In general, a pronouncement of talaq need not be made in the presence of the witnesses.
According to Shias, talaq must be pronounced orally, except where the husband is unable to speak. Interestingly, if the husband can speak but gives it in writing, the talaq, such form of pronouncement of talaq is void under Shia law. This is because, under Shia traditions, talaq must be pronounced in the presence of two witnesses.
- Express words
As mentioned in the point on formalities, the exact words of a pronouncement of talaq is not required or important. However, the words of talaq must clearly indicate the husband’s intention to dissolve the marriage. If the pronouncement is not express and is ambiguous then it is absolutely necessary to prove that the husband clearly intends to dissolve the marriage.
What are the different modes of talaq?
When clear and unequivocal words, such as “I have divorced thee” are uttered, the divorce is express. The express talaq, falls into two categories:
Talaaq-i-sunnat is considered to be in accordance with the diktats of Prophet Mohammad. Of these talaaq-i-ahasan is the most approved.
- Talaaq-i-ahasan (Most approved)
Talaq-i-ahsan is the most proper form of talaq. It involves a single pronouncement made during the tuhr period. If the talaq is in written form, it need not be given in the tuhr period. Abstinence from sexual intercourse during the iddat period is required, during which time the talaq is revocable. It is relevant to note that Cohabitation is ipso facto, implied revocation. After divorce, a woman cannot remarry for three months, which is known as the iddat period. After observing iddat period, the woman can marry another man, while the man can marry another woman even during the iddat period.
- Talaaq-i-hasan (Less approved).
Talaaq-i-hasan is also an approved form, involving three pronouncements during successive tuhr periods. Similar to the most approved method, there must be abstinence from sexual intercourse until the third pronouncement.
According to Dr. Diwan (2018), this form of talaq came into vogue during the second century of Islam. It has two forms:
(i) the triple declaration of talaq made in a period of purity, either in one sentence or in three, (ii) the other form constitutes a single irrevocable pronouncement of divorce made in a period of tuhr or even otherwise. It is important to note that this type of talaq is not recognized by the Shias. In fact, this form of divorce is generally condemned and is considered heretical, because of its irrevocability. Triple talaq has also been criminalised in Indian and any such talaq affected by a Muslim husband is deemed void per the Muslim Women (Protection Of Rights On Marriage) Act, 2019.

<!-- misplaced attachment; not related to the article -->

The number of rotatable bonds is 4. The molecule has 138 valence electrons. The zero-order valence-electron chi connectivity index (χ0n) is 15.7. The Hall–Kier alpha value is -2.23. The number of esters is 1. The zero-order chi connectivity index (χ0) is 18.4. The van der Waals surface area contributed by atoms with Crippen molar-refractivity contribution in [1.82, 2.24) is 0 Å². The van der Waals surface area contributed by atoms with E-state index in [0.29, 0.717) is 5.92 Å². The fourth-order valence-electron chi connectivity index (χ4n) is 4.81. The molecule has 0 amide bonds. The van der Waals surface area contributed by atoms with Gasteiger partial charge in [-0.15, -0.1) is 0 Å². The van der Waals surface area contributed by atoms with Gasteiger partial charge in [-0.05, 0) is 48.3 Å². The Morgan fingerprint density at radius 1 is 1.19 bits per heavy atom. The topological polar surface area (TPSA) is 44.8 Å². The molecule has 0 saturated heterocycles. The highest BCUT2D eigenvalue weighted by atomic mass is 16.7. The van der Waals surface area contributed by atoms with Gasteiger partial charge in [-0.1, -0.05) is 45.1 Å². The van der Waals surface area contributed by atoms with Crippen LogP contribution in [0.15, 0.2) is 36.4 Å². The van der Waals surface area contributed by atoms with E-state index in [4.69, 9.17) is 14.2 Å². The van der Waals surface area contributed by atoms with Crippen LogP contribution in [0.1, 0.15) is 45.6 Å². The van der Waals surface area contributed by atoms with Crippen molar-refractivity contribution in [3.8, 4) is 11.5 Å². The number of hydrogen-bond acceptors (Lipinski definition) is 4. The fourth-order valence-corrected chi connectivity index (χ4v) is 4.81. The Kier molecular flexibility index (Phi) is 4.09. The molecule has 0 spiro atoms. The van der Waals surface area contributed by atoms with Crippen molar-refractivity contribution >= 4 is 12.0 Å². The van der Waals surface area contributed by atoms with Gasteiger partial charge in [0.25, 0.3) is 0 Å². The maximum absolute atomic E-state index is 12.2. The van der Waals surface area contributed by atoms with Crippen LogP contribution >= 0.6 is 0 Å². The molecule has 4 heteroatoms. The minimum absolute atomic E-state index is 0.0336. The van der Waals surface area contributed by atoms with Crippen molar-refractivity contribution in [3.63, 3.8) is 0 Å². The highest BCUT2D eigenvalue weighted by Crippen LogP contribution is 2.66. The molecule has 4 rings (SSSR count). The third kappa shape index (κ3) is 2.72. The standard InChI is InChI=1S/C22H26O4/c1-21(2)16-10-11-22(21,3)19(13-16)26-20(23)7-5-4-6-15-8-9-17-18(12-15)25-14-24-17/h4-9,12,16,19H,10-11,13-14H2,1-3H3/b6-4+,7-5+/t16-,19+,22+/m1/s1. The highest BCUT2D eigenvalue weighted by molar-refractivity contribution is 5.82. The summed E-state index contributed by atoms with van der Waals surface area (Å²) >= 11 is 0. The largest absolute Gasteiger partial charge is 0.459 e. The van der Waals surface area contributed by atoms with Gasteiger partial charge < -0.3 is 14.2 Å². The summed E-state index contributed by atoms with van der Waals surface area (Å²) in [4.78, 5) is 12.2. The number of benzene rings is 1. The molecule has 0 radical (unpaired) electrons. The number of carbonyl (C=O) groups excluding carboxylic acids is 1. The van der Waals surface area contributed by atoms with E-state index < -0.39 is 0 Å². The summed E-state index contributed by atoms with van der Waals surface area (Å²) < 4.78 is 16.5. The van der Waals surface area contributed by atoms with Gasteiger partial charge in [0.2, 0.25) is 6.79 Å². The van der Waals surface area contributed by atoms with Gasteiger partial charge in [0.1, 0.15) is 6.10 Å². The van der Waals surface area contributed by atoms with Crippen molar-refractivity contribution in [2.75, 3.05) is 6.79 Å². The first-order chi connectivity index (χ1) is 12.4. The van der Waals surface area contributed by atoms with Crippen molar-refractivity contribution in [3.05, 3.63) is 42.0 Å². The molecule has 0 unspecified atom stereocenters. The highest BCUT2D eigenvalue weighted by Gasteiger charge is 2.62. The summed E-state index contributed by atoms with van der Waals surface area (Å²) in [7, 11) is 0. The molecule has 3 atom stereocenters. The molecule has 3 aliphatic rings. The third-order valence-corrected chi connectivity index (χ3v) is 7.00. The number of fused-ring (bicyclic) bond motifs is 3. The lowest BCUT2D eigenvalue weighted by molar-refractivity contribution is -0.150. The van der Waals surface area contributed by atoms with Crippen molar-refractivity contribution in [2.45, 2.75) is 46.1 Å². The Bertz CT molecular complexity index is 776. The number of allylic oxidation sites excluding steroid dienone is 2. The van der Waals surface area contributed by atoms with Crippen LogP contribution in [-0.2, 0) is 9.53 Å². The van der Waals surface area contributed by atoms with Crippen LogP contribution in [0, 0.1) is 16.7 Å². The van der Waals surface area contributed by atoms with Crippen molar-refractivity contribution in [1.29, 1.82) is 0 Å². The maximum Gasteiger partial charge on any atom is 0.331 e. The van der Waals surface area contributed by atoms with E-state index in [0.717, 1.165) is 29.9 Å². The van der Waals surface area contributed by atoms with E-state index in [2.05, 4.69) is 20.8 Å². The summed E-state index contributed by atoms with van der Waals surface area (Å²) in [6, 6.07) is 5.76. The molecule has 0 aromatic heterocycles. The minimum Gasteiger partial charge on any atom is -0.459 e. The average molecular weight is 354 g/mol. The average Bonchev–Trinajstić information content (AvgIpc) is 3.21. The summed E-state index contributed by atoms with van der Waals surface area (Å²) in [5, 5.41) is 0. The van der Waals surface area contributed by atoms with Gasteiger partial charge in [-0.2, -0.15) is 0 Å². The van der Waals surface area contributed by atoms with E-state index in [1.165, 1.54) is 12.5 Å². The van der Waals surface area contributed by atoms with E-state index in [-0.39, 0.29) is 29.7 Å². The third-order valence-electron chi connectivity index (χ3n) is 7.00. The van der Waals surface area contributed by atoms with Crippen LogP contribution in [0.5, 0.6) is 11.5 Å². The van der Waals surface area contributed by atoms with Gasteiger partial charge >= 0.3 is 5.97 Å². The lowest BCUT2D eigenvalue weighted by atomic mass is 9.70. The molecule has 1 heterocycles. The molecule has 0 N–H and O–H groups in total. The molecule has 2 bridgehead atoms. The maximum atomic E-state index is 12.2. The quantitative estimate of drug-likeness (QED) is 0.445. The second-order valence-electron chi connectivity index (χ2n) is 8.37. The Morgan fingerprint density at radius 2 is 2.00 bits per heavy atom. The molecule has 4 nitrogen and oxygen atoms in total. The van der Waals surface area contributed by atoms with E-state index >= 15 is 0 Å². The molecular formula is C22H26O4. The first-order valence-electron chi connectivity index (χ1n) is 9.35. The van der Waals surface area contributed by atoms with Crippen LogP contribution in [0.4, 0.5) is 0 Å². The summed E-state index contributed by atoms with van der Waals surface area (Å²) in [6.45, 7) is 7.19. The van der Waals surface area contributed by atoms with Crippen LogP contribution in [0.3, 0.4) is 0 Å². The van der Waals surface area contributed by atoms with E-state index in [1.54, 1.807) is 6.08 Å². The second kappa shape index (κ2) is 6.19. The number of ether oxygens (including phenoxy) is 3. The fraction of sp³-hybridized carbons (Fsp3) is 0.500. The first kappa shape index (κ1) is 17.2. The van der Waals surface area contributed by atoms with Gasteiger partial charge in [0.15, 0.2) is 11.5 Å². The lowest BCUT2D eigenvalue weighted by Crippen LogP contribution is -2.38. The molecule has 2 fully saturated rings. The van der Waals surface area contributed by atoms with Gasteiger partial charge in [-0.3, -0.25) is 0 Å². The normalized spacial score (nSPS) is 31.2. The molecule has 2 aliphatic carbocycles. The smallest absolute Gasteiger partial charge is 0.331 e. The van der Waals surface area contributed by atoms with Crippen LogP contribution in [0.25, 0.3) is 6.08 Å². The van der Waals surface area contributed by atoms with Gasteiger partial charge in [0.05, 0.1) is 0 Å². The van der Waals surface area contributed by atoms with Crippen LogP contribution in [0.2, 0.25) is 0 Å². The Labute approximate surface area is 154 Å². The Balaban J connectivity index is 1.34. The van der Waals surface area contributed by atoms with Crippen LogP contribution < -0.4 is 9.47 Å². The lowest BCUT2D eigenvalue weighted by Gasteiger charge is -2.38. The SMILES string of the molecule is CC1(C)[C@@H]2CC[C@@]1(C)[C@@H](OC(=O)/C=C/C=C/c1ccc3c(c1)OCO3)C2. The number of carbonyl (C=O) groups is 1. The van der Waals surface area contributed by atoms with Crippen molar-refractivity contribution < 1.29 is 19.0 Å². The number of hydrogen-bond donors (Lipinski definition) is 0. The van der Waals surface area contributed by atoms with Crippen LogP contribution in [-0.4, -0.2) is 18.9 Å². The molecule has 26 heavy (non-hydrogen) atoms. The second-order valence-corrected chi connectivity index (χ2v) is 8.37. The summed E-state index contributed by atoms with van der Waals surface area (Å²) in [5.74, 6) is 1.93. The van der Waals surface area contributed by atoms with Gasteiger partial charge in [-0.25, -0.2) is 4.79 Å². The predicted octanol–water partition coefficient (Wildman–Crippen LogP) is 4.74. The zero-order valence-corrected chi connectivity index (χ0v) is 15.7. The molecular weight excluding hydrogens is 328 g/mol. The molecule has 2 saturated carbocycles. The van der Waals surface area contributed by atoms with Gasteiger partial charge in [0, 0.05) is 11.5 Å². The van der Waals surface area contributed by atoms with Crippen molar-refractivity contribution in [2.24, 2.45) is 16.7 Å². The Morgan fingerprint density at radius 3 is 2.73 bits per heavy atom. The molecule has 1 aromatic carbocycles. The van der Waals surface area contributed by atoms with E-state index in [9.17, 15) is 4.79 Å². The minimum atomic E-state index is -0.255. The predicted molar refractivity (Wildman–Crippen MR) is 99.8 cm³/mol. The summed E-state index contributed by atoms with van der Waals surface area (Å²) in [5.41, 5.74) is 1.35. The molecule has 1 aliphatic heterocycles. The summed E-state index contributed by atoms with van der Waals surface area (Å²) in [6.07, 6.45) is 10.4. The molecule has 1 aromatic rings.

Are there other modes of judicial separation under Shariat?
Yes they include: ila, zihar, Talaq-e-tafwid, khula and mubarat. As they are not the primary subject of this article, this section will deal with them in brief:
This form involves the husband taking a vow not to cohabit with the wife. If he does not cohabit with her for four months, it does not amount to divorce but creates a right for the wife to file for judicial separation.
It is a form of inchoate divorce. If the husband compares his wife to any of his female relations within prohibited degrees (sister, mother, etc), the wife has a right to deny him sexual intercourse until:
- The husband observes fast for a period of two months, or,
- He provides food to at least sixty people, or,
- He frees a slave.
If he does not perform penance, she has the right to a divorce.
This is also known as delegated divorce. A husband can delegate his right to pronounce talaq to his wife or a third person absolutely or conditionally, temporarily or permanently. A temporary delegation is irrevocable, a permanent delegation is revocable. While ordinarily, only the husband may pronounce talaq under Muslim law, an agreement before or during the marriage that the wife may also divorce, is valid provided it is reasonable.
- Khula and Mubara’at (mubarat)
By this form, the wife offers consideration in exchange for release from marriage. Acceptance of the consideration dissolves the marriage, even if the consideration is not paid (though the husband has the right to sue for breach). It is irrevocable. When both agree to separate, it is mubarak. The wife is bound to observe iddat after khula. Mubara’at. This is separation by mutual consent, without the intervention of the court.
Case-Law and Recent Developments